Right Brain, Left Brain

My mind is in a bit of a whirl this morning. As a self-taught student, I rarely have a straight course of art study laid out ahead of me. Oh, sometimes I think I do, but as often as not experience soon changes the direction I’m going in, sends me off on other pathways, or in one way or another totally disrupts my lesson plans.

And oddly enough, these distractions, disruptions, and detours tend to come along at precisely the right moments. I think it’s still part of that awesome sense that the cosmos is revolving, and let’s take just a moment to consider what that actually means.

Cosmos is a word that comes from ancient Greek. The philosopher Pythagorus used cosmos to describe the universe, seeing within it a purposeful order. The opposite of cosmos, by the way, is chaos.

What’s happening for me at this time in my study of art is that my order of things is changing. My thoughts about art are shifting. My ideas are moving around, and sometimes I’m not sure what’s real and what’s not.

It’s interesting to look back at some of the comments I’ve made about recent paintings.

When I posted a painting I titled Woodland Reverie, I wrote that “I wanted an almost surreal feel to the earth itself. I wanted the painting to feel a bit fluid, as though the scene might change if you turned away then looked back a moment later.”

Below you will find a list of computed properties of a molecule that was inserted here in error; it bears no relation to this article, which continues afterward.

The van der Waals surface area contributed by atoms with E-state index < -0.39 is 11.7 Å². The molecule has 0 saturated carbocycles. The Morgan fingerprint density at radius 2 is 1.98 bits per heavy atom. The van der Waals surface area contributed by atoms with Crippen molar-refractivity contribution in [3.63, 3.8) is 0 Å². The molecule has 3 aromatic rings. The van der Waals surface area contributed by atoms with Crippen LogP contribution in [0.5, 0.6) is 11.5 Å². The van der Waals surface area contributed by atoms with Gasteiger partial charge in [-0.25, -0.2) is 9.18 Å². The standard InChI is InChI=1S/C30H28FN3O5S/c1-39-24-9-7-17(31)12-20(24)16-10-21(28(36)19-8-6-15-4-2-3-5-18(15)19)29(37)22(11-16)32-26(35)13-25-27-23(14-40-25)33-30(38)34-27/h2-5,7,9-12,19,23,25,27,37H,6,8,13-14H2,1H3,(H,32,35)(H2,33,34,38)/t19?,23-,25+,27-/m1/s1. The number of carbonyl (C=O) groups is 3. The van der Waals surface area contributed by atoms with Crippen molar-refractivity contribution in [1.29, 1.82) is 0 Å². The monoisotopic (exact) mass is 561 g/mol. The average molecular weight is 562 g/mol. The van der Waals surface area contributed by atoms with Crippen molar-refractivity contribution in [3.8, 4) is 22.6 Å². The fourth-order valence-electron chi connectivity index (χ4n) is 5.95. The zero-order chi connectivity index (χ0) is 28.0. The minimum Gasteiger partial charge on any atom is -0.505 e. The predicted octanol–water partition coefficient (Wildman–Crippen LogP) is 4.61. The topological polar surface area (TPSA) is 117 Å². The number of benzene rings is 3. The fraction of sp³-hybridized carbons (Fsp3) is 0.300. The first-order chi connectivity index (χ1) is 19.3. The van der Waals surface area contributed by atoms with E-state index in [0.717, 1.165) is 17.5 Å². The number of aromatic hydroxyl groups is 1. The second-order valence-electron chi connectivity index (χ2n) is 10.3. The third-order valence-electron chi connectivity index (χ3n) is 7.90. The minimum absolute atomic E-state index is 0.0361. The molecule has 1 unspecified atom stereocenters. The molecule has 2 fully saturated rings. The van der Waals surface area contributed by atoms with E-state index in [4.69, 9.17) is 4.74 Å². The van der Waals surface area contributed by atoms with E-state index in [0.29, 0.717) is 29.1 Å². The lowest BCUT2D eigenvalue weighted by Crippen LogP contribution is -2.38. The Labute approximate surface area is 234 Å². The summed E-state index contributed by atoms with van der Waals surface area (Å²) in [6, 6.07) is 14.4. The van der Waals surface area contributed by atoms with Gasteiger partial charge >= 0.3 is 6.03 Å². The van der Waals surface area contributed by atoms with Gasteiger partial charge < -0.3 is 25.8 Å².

And only a few days ago I shared another woodland scene and I wrote about a feeling of “getting lost in the woods” of impressionist painting.

Certainly my intuitive feelings about art itself — and my place on the pathway — found expression in the scenes I painted.

In recent weeks I’ve learned a lot about trusting my intuition more. That’s a good thing for an artist, right?

Landscape painting isn’t all about what we see around us. It’s more than recreating scenes from nature. At least, in impressionism, that’s how it is, and as an evolving artist, I want my paintings to reflect not a simple vision, but a scene replete with memories, moods, atmosphere, and emotion. These are things that come from that much-touted right side of our brain.

Art is an illusion. Knowing that — and recognizing it — was one of the first steps for me toward truly becoming an artist. Again, we’re considering art from a right-brain perspective. That’s fine. But what of the left brain? Does it, too, have a role to play in the creation of and appreciation of art?

Or to look back at where I ended up with yesterday’s post, is there a point where intuition becomes a detriment? As my disastrous painting yesterday shows, it’s definitely possible to go too far, to get carried away, and as my personal art cosmos revolves again, I’m being taught that logic and reason still need to play a part in the creative process.

Here’s a bit of what I’m currently reading and studying. This comes from The Classical Drawing Atelier by Juliette Aristides:

Without understanding the elements of design, artists have to rely solely on their intuition when composing a picture. While intuition and feeling are, of course, a major defining element for an artist, they alone are not enough to consistently achieve a mastery of composition that rivals that of nature. Intuition and feeling without the knowledge and judgment of design principles are a liability in art—for without the knowledge and the know-how of design principles, the composition can easily appear chaotic and disjointed.